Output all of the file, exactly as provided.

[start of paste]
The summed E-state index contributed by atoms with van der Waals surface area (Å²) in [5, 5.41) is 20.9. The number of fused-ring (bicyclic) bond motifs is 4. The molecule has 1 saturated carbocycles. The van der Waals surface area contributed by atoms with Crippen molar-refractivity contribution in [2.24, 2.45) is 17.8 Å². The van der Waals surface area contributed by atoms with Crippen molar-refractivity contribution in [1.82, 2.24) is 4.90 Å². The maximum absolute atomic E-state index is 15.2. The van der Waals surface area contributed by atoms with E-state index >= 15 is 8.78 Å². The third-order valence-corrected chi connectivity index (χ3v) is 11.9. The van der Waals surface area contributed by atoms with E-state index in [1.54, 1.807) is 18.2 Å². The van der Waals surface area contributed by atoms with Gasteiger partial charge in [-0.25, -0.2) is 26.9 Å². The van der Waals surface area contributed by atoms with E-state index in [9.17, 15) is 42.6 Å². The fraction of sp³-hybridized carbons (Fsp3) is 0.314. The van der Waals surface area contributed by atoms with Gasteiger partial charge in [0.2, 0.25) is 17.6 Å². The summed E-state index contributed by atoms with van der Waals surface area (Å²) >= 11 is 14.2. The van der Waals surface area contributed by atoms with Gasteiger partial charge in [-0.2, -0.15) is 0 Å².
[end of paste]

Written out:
The summed E-state index contributed by atoms with van der Waals surface area (Å²) in [5, 5.41) is 20.9. The number of fused-ring (bicyclic) bond motifs is 4. The molecule has 1 saturated carbocycles. The van der Waals surface area contributed by atoms with Crippen molar-refractivity contribution in [2.24, 2.45) is 17.8 Å². The van der Waals surface area contributed by atoms with Crippen molar-refractivity contribution in [1.82, 2.24) is 4.90 Å². The maximum absolute atomic E-state index is 15.2. The van der Waals surface area contributed by atoms with E-state index >= 15 is 8.78 Å². The third-order valence-corrected chi connectivity index (χ3v) is 11.9. The van der Waals surface area contributed by atoms with E-state index in [1.54, 1.807) is 18.2 Å². The van der Waals surface area contributed by atoms with Gasteiger partial charge in [-0.25, -0.2) is 26.9 Å². The van der Waals surface area contributed by atoms with E-state index in [9.17, 15) is 42.6 Å². The fraction of sp³-hybridized carbons (Fsp3) is 0.314. The van der Waals surface area contributed by atoms with Gasteiger partial charge in [0.2, 0.25) is 17.6 Å². The summed E-state index contributed by atoms with van der Waals surface area (Å²) >= 11 is 14.2. The van der Waals surface area contributed by atoms with Gasteiger partial charge in [-0.2, -0.15) is 0 Å².